The Anatomy of a Murder Trial

EDITOR’S NOTE: With formal jury selection in the federal capital murder trial of Eugene J. Talik set to begin Tuesday in Wheeling, former U.S. Attorney William A. Kolibash discusses the sequence of events that will evolve into a final verdict in the case. Talik could face the death penalty if he is convicted of the May 25, 2006 murder of Valley Grove resident Kelly Jo Elliott.

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WHEELING–A murder trial has many elements.

To an accused person, the results of a trial may mean loss of freedom or even death.

Collateral damage could involve devastation to the families of the accused and the victim.

Jury members, however reluctant, get an unforgettable glimpse of the criminal justice system and may be asked to make a gut-wrenching, life-or-death decision.

Prosecutors and defense lawyers hone their courtroom skills in pursuit of a favorable verdict.

A judge presides over it all.

William A. Kolibash, a former U.S. attorney in Wheeling from 1981 to 1993, explained the anatomy of a typical criminal trial.

“Once a person is charged with a crime, he or she becomes a defendant who is presumed to be innocent until proven guilty by a jury,” Kolibash said. “It is the burden of the prosecution to prove guilt beyond a reasonable doubt.”

Legal maneuvering starts before the case finds its way into a courtroom

In what’s known as the discovery process, attorneys from both sides exchange information and evidence they intend to present at trial.

Kolibash said “federal rules of criminal procedure details what the prosecution must disclose and what they can withhold.”

He said both sides ask the judge in advance of trial to admit or exclude certain evidence.

Kolibash offered the following sequence of events that make up a trial:

? Jury Selection. A pool of potential jurors is questioned by the judge and attorneys to determine if any of them has knowledge of the case, has a personal interest with anyone involved in the trial or if there is anything that could affect their ability to have an impartial review of the evidence.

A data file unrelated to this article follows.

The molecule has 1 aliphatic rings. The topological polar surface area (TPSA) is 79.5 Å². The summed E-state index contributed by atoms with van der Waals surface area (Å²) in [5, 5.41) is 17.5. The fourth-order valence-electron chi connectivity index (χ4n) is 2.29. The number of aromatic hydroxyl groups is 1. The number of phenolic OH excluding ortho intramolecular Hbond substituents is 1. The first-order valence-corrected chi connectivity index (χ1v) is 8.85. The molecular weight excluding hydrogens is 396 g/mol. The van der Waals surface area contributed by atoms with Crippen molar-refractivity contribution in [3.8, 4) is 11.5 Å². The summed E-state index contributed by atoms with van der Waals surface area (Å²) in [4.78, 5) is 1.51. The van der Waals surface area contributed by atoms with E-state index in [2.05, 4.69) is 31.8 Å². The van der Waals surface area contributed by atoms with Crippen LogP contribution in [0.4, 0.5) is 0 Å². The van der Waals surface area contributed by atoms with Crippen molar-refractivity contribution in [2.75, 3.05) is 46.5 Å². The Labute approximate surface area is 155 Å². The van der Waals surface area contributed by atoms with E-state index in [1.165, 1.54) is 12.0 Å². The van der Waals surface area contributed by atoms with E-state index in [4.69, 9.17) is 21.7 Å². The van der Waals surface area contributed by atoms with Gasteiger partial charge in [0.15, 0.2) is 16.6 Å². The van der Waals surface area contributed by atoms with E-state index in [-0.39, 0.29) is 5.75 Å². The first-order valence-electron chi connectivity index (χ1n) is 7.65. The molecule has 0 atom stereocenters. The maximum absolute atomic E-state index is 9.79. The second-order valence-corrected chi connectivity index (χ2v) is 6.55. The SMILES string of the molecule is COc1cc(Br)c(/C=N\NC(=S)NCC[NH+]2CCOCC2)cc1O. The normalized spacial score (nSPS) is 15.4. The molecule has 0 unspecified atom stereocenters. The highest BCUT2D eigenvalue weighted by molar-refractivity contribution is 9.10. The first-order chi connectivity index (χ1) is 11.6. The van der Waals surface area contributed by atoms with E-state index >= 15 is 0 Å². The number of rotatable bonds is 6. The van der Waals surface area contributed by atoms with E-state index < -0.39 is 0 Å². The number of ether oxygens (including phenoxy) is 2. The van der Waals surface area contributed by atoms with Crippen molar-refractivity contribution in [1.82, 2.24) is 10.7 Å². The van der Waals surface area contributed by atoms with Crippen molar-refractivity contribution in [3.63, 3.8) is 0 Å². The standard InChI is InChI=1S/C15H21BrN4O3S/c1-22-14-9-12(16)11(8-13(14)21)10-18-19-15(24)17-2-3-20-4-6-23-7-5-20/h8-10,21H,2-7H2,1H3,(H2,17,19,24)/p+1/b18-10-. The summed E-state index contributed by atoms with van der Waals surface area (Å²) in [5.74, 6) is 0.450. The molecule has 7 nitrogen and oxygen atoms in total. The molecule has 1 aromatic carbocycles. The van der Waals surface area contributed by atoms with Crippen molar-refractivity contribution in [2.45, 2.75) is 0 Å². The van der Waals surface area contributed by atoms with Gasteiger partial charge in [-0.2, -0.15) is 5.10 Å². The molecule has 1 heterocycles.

The process continues until 12 people are seated as jurors. Ample alternates remain in the courtroom in the event one or more of the original jurors become ill or must be excused.

? Jury Charge. The judge gives the jury members preliminary instructions laying out the ground rules of their service. They typically are told not to discuss the case among themselves or with anyone else, not to watch, read or listen to news media reports of the trial, and not to conduct personal investigations about facts of the case.

The jury is told to consider only evidence, exhibits or testimony presented during the trial.

? Prosecution’s opening statements. The prosecutor tells the jury what evidence he or she will present to convince them of the defendant’s guilt.

? Defense’s opening re-marks. The defense attorney will talk about how he plans to show the prosecution’s case is not strong enough to warrant a conviction.

In some cases, defense attorneys reserve their opening remarks until a later part of the trial when the defense begins its case.

Opening statements are not to be considered as evidence for the jury to consider.

? Prosecution case. The prosecution presents exhibits, evidence and witnesses through direct examination.

The defense may cross-examine prosecution witnesses and the prosecution may ask more questions of the witness through re-direct examination.

? Defense case. The de-fense attorney may present evidence to discredit the prosecution’s case.

The defense may choose to stand on the defendant’s constitutional presumption of innocence and decline to put on additional evidence.

If the defense chooses to present evidence the prosecution may present rebuttal evidence to contradict what the defense has said.

? Prosecution closing ar-gument. The prosecution summarizes the evidence and explains why the jury should render a guilty verdict.

? Defense closing argument. The defense summarizes the evidence and explains why the jury should render a not guilty verdict or return a verdict on a lesser charge.

? Prosecution rebuttal. The prosecution has the last word in trying to convince the jury the evidence presented supports a guilty verdict.

? Jury instructions. The trial judge tells the jury about what law should be applied to the case so they can apply the facts of the case to the law.

? Jury deliberations. The jury goes into a private room and tries to reach a verdict. All 12 jurors must agree on a verdict to be derived without a reasonable doubt.

? Sentencing. If a guilty verdict is rendered, the court may sentence the defendant immediately or schedule a sentencing date.

In cases where the death penalty may apply, the jury is asked to determine if the defendant should be put to death.